The cycle of leaf, blossom, fruit, continues unabated and the sap circulates in trees’ systems like our lifeblood circulates in us, bending to the rhythm of the seasons.

Trees are life givers that can feed the world.

Trees provide fuel and shelter when we need it. 

Trees can be anything from spindly to magnificent. 

Trees can be in a copse, a coppice, a thicket, a plantation, a glade, wood, a forest, an orchard, a jungle, a weald; they can stand proudly alone or be in massed company.

The cycle of the deciduous tree’s life repeated year on year has a structure that reflects the human condition from birth to passing.  In spring, the sap rises.  The tree begins to green up. The leaves and blooms unfurl, fresh and new.  The tree’s energy is growing and strong.  In summer, the tree stands tall and proud in its gown of green, embracing the warmth of the sunshine.  The autumn brings mellow colour and as the sap falls back to the heart of the tree, the leaves fall gently away, leaving the tree stark but strong against the ravages of winter.

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It may look as though the tree is dormant, yet deep within its kernel heart it absorbs the sugar of the seasons, creating a rich residue, ready to come to life again in the spring.

We repeat such patterns many times throughout the living of our days.

When a tree dies, its life is revealed in the whorls of its bark and the rings of its trunk.  Every circle tells a story, each notch on the bark is an event in the life of the tree.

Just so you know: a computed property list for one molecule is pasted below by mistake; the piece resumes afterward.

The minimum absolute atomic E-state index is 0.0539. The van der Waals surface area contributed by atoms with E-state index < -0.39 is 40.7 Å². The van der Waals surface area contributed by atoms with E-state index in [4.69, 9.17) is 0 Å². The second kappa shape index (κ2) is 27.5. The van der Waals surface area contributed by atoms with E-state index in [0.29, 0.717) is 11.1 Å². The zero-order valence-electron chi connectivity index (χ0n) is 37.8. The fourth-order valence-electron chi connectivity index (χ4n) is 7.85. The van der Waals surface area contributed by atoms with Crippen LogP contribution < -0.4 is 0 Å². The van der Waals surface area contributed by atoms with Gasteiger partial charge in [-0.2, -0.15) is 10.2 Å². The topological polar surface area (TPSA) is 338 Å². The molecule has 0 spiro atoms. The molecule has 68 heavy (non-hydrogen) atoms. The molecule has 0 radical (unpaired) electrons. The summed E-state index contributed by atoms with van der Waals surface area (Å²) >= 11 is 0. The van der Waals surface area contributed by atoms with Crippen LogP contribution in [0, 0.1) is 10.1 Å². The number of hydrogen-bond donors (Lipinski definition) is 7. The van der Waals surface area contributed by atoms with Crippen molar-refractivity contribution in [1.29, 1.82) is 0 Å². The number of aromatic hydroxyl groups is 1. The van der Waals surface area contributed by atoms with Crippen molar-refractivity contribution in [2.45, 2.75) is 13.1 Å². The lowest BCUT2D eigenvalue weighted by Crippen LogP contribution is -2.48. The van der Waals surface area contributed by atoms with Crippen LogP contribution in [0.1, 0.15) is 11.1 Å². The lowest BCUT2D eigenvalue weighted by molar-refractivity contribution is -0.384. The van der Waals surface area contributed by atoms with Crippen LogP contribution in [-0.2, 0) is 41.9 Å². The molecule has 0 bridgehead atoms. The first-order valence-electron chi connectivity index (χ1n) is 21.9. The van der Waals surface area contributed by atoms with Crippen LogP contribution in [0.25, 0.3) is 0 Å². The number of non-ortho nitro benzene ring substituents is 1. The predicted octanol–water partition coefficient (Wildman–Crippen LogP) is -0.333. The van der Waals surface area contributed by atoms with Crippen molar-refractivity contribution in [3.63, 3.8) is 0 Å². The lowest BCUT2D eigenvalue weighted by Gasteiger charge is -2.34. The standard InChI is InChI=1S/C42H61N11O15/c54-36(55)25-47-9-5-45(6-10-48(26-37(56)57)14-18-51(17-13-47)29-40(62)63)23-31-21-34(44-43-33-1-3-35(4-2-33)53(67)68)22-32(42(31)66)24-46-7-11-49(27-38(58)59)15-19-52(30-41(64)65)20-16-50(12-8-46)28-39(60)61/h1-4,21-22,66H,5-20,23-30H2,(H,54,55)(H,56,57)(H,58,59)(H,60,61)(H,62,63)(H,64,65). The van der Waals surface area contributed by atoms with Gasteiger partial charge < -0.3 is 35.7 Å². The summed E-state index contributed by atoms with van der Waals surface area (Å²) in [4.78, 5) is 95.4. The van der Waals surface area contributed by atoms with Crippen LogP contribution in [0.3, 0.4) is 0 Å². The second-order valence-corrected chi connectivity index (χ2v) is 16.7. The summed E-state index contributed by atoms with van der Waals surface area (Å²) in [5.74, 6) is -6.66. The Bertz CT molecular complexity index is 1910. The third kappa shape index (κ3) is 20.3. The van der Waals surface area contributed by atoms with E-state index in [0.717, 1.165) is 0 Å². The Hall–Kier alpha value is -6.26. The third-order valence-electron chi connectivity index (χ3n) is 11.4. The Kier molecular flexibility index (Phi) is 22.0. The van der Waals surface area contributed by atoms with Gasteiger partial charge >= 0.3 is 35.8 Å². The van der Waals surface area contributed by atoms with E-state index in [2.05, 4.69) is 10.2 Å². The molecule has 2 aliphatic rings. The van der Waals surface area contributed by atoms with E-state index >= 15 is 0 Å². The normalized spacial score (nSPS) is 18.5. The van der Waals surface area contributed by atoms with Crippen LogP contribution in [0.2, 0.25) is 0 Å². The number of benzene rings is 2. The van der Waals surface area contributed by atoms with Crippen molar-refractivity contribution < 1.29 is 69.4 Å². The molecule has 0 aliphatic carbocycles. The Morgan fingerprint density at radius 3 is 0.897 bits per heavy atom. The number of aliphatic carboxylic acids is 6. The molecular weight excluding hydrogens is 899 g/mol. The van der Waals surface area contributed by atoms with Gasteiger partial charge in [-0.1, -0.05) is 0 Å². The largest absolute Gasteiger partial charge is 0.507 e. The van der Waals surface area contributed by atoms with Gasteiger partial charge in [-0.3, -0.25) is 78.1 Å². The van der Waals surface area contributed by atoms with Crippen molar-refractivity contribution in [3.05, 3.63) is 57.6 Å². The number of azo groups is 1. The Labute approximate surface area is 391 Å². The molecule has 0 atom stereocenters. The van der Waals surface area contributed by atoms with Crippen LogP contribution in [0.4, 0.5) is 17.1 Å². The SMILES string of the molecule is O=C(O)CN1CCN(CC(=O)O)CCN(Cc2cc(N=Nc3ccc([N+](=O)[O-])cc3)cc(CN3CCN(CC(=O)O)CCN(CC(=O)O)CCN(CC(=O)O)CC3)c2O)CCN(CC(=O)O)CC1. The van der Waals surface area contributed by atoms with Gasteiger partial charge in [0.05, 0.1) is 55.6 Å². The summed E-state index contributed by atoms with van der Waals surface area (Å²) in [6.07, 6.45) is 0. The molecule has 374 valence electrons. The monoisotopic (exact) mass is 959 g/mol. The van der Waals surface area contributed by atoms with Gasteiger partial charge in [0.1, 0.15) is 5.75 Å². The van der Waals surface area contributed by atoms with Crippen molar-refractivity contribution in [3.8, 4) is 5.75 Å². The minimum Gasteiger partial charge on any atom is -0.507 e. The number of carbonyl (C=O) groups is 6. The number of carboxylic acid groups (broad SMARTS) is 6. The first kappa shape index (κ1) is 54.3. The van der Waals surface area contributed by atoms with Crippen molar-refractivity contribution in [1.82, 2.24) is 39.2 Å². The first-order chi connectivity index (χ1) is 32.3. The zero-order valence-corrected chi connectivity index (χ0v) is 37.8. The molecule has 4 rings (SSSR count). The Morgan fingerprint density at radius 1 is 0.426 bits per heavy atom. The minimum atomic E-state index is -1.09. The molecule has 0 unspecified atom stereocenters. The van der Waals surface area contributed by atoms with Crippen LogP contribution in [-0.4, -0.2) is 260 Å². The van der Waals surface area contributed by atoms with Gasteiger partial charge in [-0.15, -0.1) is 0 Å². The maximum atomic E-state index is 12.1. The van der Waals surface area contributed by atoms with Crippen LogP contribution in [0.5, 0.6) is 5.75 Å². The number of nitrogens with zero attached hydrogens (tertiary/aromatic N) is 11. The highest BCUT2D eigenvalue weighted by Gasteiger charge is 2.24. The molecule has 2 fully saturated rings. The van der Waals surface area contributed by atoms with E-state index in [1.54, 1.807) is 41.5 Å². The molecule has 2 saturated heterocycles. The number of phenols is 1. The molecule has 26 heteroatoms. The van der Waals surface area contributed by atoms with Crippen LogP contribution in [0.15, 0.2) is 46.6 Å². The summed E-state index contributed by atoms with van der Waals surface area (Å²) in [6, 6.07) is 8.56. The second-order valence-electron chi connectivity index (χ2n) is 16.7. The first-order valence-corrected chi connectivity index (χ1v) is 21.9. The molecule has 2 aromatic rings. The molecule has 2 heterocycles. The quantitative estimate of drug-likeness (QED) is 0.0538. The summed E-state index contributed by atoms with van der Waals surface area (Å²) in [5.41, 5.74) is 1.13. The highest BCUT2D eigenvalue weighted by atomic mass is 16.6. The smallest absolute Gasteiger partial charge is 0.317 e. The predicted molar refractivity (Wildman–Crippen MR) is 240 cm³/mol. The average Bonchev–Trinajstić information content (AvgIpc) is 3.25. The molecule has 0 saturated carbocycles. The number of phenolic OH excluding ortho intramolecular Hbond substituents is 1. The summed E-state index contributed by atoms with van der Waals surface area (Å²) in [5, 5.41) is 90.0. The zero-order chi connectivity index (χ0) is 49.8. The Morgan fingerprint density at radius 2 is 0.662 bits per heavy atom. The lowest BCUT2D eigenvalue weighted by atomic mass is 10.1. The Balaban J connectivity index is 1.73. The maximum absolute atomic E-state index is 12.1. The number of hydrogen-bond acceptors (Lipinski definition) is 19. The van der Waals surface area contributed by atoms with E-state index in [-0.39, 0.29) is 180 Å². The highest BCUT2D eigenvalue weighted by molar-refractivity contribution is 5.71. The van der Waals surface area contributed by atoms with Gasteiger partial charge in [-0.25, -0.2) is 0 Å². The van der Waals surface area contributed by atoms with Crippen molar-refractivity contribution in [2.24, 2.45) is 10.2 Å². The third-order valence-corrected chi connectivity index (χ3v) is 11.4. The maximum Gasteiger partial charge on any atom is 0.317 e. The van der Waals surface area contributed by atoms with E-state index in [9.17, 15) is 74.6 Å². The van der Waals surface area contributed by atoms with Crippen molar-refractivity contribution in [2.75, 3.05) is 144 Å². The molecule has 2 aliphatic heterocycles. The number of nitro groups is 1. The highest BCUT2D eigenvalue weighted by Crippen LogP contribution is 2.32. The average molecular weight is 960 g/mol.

Some trees are really special.  When you stand beneath the shelter of their branches you feel they can help you to safely let go of troubled, chaotic thoughts.  They nurture and support in silent empathy.  They are living, breathing beings.

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Two trees either side of a path can reach out like arms across a sacred space, drawing you to their embrace.  It feels as though they are acting as a channel that reaches high above the planet to draw down comfort, particularly at times of trouble, loss and grief.  Twice in my life I have experienced an amazing release of emotion, standing in this ancient energy and letting the trees take my sadness and absorb it into their primordial wisdom, leaving me comforted and calm. 

There is an undeniable truth to trees.  You know where you are with trees; they will never deceive.  Their wisdom is pure.

Listen to the trees.  They whisper in the summer breeze that rustles their leaves, and yet they whistle and howl through winter gales. Their moods are many and capricious, just like ours.

Do the trees mourn?  What can be sadder than a dripping, dark yew in the graveyard?  Yes, the trees can mourn.  But the beauty of trees in bloom in the early spring is a matter for deep joy.